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Unit of study_

LAWS2013: The Legal Profession

Semester 1, 2020 [Normal day] - Camperdown/Darlington, Sydney

The Legal Profession Unit of Study is a mandatory �Priestley 11' subject. We critically examine issues relevant to lawyers' role in society: professionalism, lawyers' conduct, lawyers' ethical obligations and choices, and the regulation of legal services. We examine the nature of legal professionalism and its inherent relationship with ethics, values and morals, as well as its relationship with commerce. We explore the shifting profile of the profession, the response of the profession to these demographic changes, and the major cultural and economic forces that operate on legal professionalism and regulation of the profession. From that base we analyse access to justice issues, different notions of lawyering, the structure of the legal profession, and diverse theoretical views and models of regulation. We move on to consider the lawyer-client relationship and strategies to facilitate equality and effective communication in the delivery of legal services. Finally, we examine lawyers' duties to clients and the Court, and the ways in which the rules and principles of confidentiality and conflicts of interest affect the advice and representation lawyers provide for clients. This unit of study requires your active participation in class discussion, and your critical reflection on the issues raised throughout the semester.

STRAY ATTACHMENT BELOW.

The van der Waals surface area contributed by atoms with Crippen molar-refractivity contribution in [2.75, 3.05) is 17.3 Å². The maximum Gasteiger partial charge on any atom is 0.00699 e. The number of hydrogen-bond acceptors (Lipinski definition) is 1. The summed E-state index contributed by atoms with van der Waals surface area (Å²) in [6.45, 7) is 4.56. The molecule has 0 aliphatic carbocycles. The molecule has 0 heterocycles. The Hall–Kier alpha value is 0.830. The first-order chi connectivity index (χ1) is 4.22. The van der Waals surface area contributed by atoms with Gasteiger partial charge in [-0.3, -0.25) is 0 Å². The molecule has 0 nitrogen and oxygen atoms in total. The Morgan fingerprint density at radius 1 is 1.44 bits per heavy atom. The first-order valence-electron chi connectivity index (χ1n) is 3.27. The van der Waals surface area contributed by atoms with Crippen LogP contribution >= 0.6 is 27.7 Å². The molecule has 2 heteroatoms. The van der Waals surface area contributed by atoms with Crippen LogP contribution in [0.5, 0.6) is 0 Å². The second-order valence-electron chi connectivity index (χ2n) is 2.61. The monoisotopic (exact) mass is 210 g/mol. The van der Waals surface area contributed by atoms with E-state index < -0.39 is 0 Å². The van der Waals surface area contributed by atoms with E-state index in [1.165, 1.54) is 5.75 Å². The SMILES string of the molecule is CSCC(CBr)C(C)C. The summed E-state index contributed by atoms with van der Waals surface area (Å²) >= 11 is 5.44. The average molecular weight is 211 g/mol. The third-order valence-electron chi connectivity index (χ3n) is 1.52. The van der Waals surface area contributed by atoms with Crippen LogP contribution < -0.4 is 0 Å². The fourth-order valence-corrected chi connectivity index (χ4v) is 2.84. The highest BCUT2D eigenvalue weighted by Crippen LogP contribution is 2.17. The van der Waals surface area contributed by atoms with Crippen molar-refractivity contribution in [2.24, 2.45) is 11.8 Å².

Unit details and rules

Unit code LAWS2013
Academic unit Law
Credit points 6
LAWS1001 or LAWS3002 or LAWS3004 or LAWS5009
Assumed knowledge


Available to study abroad and exchange students


Teaching staff

Coordinator Simon Rice,
Lecturer(s) Sascha Callaghan,
Irene Baghoomians,
Scarlet Wilcock,
Graham Carson,
Philip Pomfret,
Lucy Quinn,
Pallavi Sinha,
Simon Rice,
Type Description Weight Due Length
Assignment Research essay
Research essay
30% Week 06
Due date: 03 Apr 2020 at 12:00
2000 words
Outcomes assessed: LO1 LO2 LO3 LO5
Assignment Court activity and reflection
A plea or bail presentation, and written reflection
20% Week 09
Due date: 27 Apr 2020 at 12:00
5 minute video upload + 1000 words
Outcomes assessed: LO1 LO6 LO3 LO2
Assignment Take-home assignment
Problem scenarios
50% Week 14 (STUVAC)
Due date: 01 Jun 2020 at 12:00